What is the CCPA?
Seen by some to be in response to Facebook’s Cambridge Analytica scandal, the CCPA is a statute meant to reinforce the privacy rights and consumer protection of California residents. With this act comes several new privacy rights for the people of California. Specifically, California residents have the right to:
- Know what personal data is being collected.
- Know if and to whom their personal data is being sold.
- Deny the sale of personal data.
- Retrieve their personal data.
- Order a business to delete any personal information about them.
- Exercise these rights without discrimination.
What Businesses are Affected by the CCPA?
The CCPA requires compliance from any organization that does business in California and fulfills any of the following:
- Stores more than 50,000 people’s personal data.
- Has an annual gross revenue of $25 million.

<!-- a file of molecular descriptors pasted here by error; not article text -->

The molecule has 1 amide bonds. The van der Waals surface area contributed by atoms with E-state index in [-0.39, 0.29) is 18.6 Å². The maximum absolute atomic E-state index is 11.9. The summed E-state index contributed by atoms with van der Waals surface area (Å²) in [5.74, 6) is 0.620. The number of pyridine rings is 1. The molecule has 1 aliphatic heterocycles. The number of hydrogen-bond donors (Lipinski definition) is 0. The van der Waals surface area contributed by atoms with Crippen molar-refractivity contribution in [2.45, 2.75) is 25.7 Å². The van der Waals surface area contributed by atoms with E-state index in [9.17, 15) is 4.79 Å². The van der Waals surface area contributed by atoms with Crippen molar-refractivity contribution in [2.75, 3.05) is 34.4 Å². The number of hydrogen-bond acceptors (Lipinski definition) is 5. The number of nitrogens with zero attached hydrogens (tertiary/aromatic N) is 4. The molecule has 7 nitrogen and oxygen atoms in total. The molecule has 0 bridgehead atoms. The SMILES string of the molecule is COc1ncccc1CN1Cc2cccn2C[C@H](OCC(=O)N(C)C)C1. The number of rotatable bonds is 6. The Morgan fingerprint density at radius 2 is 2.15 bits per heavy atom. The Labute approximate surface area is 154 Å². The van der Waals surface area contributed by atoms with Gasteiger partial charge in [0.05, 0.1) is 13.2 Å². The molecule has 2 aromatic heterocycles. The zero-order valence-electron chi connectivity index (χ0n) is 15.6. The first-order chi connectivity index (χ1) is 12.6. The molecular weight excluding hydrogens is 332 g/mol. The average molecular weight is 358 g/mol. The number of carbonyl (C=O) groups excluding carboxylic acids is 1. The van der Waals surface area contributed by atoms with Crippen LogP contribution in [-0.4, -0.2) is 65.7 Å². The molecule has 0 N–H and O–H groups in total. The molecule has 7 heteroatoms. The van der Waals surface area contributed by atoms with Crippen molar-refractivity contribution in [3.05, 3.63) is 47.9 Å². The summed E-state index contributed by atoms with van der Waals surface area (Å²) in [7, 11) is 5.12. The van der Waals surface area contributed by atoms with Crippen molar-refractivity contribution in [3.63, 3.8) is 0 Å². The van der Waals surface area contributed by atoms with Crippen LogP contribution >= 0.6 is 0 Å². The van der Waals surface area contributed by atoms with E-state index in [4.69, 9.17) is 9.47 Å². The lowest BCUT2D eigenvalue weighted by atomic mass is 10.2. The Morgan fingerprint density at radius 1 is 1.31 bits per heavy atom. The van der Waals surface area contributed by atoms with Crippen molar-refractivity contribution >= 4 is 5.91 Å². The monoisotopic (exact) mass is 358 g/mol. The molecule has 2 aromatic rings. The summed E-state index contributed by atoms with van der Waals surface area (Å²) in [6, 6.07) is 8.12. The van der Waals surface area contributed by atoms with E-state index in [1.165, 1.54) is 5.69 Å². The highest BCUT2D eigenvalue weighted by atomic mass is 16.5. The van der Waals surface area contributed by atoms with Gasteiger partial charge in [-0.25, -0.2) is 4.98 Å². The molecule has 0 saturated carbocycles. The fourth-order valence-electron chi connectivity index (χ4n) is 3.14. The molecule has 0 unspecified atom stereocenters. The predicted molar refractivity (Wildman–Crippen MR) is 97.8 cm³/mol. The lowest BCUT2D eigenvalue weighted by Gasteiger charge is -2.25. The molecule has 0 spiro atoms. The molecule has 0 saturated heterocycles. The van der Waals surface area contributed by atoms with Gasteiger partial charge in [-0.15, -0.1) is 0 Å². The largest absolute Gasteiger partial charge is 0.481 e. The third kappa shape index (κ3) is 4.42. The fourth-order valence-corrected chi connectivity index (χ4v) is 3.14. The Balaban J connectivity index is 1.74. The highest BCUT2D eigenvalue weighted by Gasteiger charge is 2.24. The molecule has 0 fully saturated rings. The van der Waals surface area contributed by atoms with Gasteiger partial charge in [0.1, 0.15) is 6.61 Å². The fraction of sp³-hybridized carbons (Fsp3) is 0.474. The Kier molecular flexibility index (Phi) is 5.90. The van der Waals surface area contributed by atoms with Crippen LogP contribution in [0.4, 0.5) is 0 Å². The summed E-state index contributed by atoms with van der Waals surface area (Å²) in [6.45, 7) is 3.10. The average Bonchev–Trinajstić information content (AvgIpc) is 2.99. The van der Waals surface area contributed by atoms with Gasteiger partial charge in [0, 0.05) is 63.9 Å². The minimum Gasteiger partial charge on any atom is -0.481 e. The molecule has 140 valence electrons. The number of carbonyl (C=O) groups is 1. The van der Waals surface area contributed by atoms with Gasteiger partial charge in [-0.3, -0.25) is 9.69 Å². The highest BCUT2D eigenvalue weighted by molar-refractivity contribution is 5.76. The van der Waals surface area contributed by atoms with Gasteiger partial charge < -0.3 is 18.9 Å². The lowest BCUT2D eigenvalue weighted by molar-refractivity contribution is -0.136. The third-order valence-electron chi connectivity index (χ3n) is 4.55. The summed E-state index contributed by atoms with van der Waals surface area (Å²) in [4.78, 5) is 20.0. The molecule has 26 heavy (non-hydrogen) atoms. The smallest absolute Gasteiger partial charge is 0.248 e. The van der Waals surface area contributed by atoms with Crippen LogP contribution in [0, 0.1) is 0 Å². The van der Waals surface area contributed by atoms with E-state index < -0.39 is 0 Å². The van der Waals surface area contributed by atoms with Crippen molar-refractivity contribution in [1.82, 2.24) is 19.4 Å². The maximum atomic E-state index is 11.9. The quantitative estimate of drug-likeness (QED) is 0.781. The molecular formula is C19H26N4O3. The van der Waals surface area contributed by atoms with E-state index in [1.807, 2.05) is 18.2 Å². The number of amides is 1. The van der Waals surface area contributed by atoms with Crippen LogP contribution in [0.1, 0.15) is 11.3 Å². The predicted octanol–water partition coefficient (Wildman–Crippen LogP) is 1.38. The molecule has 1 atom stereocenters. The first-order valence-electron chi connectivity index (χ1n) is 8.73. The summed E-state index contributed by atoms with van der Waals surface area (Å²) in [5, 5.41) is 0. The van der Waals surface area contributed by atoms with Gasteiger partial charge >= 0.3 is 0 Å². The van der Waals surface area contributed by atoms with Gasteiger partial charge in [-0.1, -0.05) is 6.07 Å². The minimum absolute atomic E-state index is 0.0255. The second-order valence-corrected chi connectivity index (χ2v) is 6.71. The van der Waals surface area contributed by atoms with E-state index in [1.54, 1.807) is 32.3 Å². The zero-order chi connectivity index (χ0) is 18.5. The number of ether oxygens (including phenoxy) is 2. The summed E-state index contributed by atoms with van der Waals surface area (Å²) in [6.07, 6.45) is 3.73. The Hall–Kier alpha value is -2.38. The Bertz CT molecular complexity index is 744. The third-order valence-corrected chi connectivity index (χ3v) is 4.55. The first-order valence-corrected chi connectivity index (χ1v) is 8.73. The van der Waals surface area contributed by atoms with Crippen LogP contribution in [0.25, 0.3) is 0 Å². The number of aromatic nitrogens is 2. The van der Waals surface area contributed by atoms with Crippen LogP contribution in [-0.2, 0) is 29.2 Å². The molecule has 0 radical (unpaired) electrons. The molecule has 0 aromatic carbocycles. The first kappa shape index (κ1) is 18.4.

- Generates more than 50% of their annual revenue from selling personal data.
Is This California’s Version of the GDPR?
In 2018, you may remember the European Union introducing the strongest data protection rules in the world in the form of the General Data Protection Regulation (GDPR). While the two laws are similar, in that they both address the collection and storage of personal data, they have a few significant differences.
What is Considered Personal Data Under the CCPA?
“Personal data” is a pretty vague term as is, but compared to the GDPR, the CCPA has an even broader definition, which is why it’s important to dissect what it entails. Personal data refers to anything that can identify – or can be specifically associated with – an individual or household. Of course, there are the obvious components – names, addresses, phone numbers, and all forms of identification numbers – but there are lesser-known identifiers, such as follows:
- Physical and behavioral characteristics
- Geolocation data
- Employment or education-related information
However, there are some notable exemptions: any data that is already publicly available from government records is not considered protected personal information. Also, the CCPA is not responsible for information already covered under current California laws, such as protected health information or financial information.